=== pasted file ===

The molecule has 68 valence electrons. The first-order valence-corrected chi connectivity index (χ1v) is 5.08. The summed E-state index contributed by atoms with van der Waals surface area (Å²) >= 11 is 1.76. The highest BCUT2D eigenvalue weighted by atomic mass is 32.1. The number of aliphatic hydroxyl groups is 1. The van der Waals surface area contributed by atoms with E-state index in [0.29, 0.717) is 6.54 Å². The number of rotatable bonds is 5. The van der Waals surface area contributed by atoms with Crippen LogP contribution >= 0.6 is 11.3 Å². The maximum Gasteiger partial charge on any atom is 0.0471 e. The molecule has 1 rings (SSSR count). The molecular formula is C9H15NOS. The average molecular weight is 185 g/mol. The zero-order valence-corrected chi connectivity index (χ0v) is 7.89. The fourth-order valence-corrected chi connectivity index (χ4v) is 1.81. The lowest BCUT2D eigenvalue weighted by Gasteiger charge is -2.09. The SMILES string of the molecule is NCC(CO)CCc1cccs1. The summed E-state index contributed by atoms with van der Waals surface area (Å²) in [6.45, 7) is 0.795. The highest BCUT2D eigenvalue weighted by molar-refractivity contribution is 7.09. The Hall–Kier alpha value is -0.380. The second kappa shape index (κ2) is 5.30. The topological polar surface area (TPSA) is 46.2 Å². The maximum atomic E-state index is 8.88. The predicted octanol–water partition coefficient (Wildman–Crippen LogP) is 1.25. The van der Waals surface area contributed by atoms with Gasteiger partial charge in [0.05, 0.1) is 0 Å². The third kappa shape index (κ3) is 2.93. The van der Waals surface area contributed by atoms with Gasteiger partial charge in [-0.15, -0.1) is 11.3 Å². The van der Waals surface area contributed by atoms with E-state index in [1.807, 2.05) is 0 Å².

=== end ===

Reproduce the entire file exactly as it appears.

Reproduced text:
The molecule has 68 valence electrons. The first-order valence-corrected chi connectivity index (χ1v) is 5.08. The summed E-state index contributed by atoms with van der Waals surface area (Å²) >= 11 is 1.76. The highest BCUT2D eigenvalue weighted by atomic mass is 32.1. The number of aliphatic hydroxyl groups is 1. The van der Waals surface area contributed by atoms with E-state index in [0.29, 0.717) is 6.54 Å². The number of rotatable bonds is 5. The van der Waals surface area contributed by atoms with Crippen LogP contribution >= 0.6 is 11.3 Å². The maximum Gasteiger partial charge on any atom is 0.0471 e. The molecule has 1 rings (SSSR count). The molecular formula is C9H15NOS. The average molecular weight is 185 g/mol. The zero-order valence-corrected chi connectivity index (χ0v) is 7.89. The fourth-order valence-corrected chi connectivity index (χ4v) is 1.81. The lowest BCUT2D eigenvalue weighted by Gasteiger charge is -2.09. The SMILES string of the molecule is NCC(CO)CCc1cccs1. The summed E-state index contributed by atoms with van der Waals surface area (Å²) in [6.45, 7) is 0.795. The highest BCUT2D eigenvalue weighted by molar-refractivity contribution is 7.09. The Hall–Kier alpha value is -0.380. The second kappa shape index (κ2) is 5.30. The topological polar surface area (TPSA) is 46.2 Å². The maximum atomic E-state index is 8.88. The predicted octanol–water partition coefficient (Wildman–Crippen LogP) is 1.25. The van der Waals surface area contributed by atoms with Gasteiger partial charge in [0.05, 0.1) is 0 Å². The third kappa shape index (κ3) is 2.93. The van der Waals surface area contributed by atoms with Gasteiger partial charge in [-0.15, -0.1) is 11.3 Å². The van der Waals surface area contributed by atoms with E-state index in [1.807, 2.05) is 0 Å².